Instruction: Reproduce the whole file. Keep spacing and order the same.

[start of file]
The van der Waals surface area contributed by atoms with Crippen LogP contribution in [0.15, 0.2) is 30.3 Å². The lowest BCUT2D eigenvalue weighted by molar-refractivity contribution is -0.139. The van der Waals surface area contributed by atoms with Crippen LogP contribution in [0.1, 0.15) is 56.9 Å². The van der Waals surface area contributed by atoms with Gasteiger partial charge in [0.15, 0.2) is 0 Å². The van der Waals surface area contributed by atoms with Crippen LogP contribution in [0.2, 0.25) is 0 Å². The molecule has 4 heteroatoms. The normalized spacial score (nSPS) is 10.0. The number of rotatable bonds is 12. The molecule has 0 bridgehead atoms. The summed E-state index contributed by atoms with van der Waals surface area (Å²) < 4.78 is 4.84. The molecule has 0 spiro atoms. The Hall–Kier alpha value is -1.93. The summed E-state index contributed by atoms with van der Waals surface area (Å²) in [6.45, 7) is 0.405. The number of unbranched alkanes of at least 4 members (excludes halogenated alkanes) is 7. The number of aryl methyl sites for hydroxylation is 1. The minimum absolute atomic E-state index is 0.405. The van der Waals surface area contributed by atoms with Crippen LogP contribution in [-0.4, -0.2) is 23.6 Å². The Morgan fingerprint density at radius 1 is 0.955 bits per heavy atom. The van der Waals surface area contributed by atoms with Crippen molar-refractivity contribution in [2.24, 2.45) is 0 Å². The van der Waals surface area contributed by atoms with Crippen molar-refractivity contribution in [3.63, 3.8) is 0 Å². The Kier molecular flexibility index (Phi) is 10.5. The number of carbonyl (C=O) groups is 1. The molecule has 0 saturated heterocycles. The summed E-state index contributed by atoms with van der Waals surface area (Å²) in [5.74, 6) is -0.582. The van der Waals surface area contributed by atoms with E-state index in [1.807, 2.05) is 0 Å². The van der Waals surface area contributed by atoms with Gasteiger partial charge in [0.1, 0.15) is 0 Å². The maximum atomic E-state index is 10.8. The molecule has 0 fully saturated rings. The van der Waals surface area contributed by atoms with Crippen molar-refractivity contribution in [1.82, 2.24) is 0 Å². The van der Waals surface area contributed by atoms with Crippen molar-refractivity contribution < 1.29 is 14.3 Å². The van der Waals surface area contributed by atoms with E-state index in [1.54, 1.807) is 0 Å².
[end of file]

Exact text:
The van der Waals surface area contributed by atoms with Crippen LogP contribution in [0.15, 0.2) is 30.3 Å². The lowest BCUT2D eigenvalue weighted by molar-refractivity contribution is -0.139. The van der Waals surface area contributed by atoms with Crippen LogP contribution in [0.1, 0.15) is 56.9 Å². The van der Waals surface area contributed by atoms with Gasteiger partial charge in [0.15, 0.2) is 0 Å². The van der Waals surface area contributed by atoms with Crippen LogP contribution in [0.2, 0.25) is 0 Å². The molecule has 4 heteroatoms. The normalized spacial score (nSPS) is 10.0. The number of rotatable bonds is 12. The molecule has 0 bridgehead atoms. The summed E-state index contributed by atoms with van der Waals surface area (Å²) < 4.78 is 4.84. The molecule has 0 spiro atoms. The Hall–Kier alpha value is -1.93. The summed E-state index contributed by atoms with van der Waals surface area (Å²) in [6.45, 7) is 0.405. The number of unbranched alkanes of at least 4 members (excludes halogenated alkanes) is 7. The number of aryl methyl sites for hydroxylation is 1. The minimum absolute atomic E-state index is 0.405. The van der Waals surface area contributed by atoms with Crippen LogP contribution in [-0.4, -0.2) is 23.6 Å². The Morgan fingerprint density at radius 1 is 0.955 bits per heavy atom. The van der Waals surface area contributed by atoms with Crippen molar-refractivity contribution in [2.24, 2.45) is 0 Å². The van der Waals surface area contributed by atoms with Crippen molar-refractivity contribution in [3.63, 3.8) is 0 Å². The Kier molecular flexibility index (Phi) is 10.5. The number of carbonyl (C=O) groups is 1. The molecule has 0 saturated heterocycles. The summed E-state index contributed by atoms with van der Waals surface area (Å²) in [5.74, 6) is -0.582. The van der Waals surface area contributed by atoms with E-state index in [1.807, 2.05) is 0 Å². The van der Waals surface area contributed by atoms with Gasteiger partial charge in [0.1, 0.15) is 0 Å². The maximum atomic E-state index is 10.8. The molecule has 0 fully saturated rings. The van der Waals surface area contributed by atoms with Crippen molar-refractivity contribution in [1.82, 2.24) is 0 Å². The van der Waals surface area contributed by atoms with Crippen molar-refractivity contribution < 1.29 is 14.3 Å². The van der Waals surface area contributed by atoms with E-state index in [1.54, 1.807) is 0 Å².